Champagne vs. Sparkling Wine
December 10, 2019
What Makes Champagne Special?
Champagne is unlike any other wine! It is a consistent house style that makes it so unique. About ninety percent of Champagne is Non-Vintage. This means that various lots of still wine from different vineyards, varietals, and vintages are blended so that each “batch” of Champagne is consistent with the house style. This is the most important part of making Champagne. Once the blend is decided upon, then the bottle fermentation and aging process begins. For Champagne, Non-Vintage is a minimum of 15-months aging on the lees and for vintage, it’s a minimum of three years. Champagne is like a designer wine; people stick to their favorite producers as a sort of prestige. For example, when you go to Costco and buy that yellow label Veuve Cliquot, it’s the same every time. Often these big houses like Cliquot blend hundreds of different lots of wine together to create consistency. Most producers are Négociants, meaning that they purchase fruit and existing still wine to create the consistency and volume that the market demands. Vintage Champagne is rare and quite expensive because Champagne houses can only produce vintage Champagne in a declared vintage year. They also must keep at least twenty percent of the harvest back for the Non-Vintage programs.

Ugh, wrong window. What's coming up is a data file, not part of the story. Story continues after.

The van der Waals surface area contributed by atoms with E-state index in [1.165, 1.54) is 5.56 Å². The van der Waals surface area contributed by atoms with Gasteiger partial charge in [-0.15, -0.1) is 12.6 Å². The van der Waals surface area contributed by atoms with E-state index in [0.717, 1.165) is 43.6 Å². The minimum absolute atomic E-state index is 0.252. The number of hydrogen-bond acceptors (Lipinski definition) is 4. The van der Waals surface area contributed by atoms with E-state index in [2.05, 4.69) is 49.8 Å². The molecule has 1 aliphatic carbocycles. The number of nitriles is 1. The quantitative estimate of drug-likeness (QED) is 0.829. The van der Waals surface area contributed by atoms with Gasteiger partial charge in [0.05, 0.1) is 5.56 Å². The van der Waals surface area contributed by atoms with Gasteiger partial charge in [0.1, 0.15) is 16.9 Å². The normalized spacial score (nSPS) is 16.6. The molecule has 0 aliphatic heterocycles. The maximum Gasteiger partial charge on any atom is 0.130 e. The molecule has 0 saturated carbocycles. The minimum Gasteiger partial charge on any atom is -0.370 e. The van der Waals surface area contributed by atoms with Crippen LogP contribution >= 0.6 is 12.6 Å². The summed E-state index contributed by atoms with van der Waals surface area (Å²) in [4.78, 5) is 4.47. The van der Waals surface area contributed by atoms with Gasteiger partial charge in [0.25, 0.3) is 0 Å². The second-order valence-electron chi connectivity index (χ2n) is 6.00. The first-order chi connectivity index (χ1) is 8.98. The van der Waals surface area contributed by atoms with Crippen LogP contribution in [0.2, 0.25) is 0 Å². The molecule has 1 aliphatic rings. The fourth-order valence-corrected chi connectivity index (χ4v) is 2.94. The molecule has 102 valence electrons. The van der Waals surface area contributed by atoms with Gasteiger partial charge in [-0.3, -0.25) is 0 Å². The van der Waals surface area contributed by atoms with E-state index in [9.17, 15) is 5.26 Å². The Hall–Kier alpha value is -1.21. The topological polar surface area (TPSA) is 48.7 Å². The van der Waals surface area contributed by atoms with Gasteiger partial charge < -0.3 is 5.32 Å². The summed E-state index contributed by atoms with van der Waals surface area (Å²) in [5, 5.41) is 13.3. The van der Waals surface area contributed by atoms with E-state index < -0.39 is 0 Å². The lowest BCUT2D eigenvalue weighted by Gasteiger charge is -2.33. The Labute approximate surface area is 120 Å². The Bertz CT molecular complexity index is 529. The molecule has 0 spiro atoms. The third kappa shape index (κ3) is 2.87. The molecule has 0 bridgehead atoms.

There is a pronounced movement in Champagne to support grower-producers which account for less than two percent of all Champagne. On each bottle of Champagne there are two letters followed by a series of numbers. As stated above most of them are NM (negotiant manipulant) or CM (cooperative manipulant). Grower producers are designated on the label as RM (rocolte manipulant). Below is a great quote from importer Terry Theiss about grower-producers.
“Why should you drink grower Champagne?
Because you may have forgotten that Champagne is wine
Because it’s made by a family of farmers and vintners not by a factory
Because you believe wine should be an expression of a place and of a point of view
Because its price is an honest reflection of what it costs to produce, not to advertise
Because in drinking it you help protect diversity and density leads to vitality.”
The great thing about sparkling wines is that they go with pretty much anything, of course, the classic holiday festive food pairings include oysters and caviar. Some lighter-bodied, leaner crisper styles like a Blanc de Blanc go best with lighter dishes where the bigger bolder wines like the roses will hold up to more protein-based dishes.
In conclusion, I leave you with a footnote to get the most out of your Champagne and sparkling wine enjoyment. Good quality sparkling wines are made in either the Charmat or bottle fermented methods. Remember, you can tell by the tiny bubbles that are long-lasting and come from the bottom of the glass. The bottle-fermented wines with age requirements are going to be the richer creamier style, where Charmat sparkling wines are going to be brighter, fresher, and crisper.
Below is a list of my recommendations based on style, or better yet come by 15 Degrees C and we will help you select the perfect bottle!
|Sommariva Prosecco||J Lassalle Champagne|
|Tintero Moscato||Veuve Fourny Champagne|
|Meyer Fonne Cremant|
|Marques de Gelida Cavs|
|Muga Conde de Haro Cava|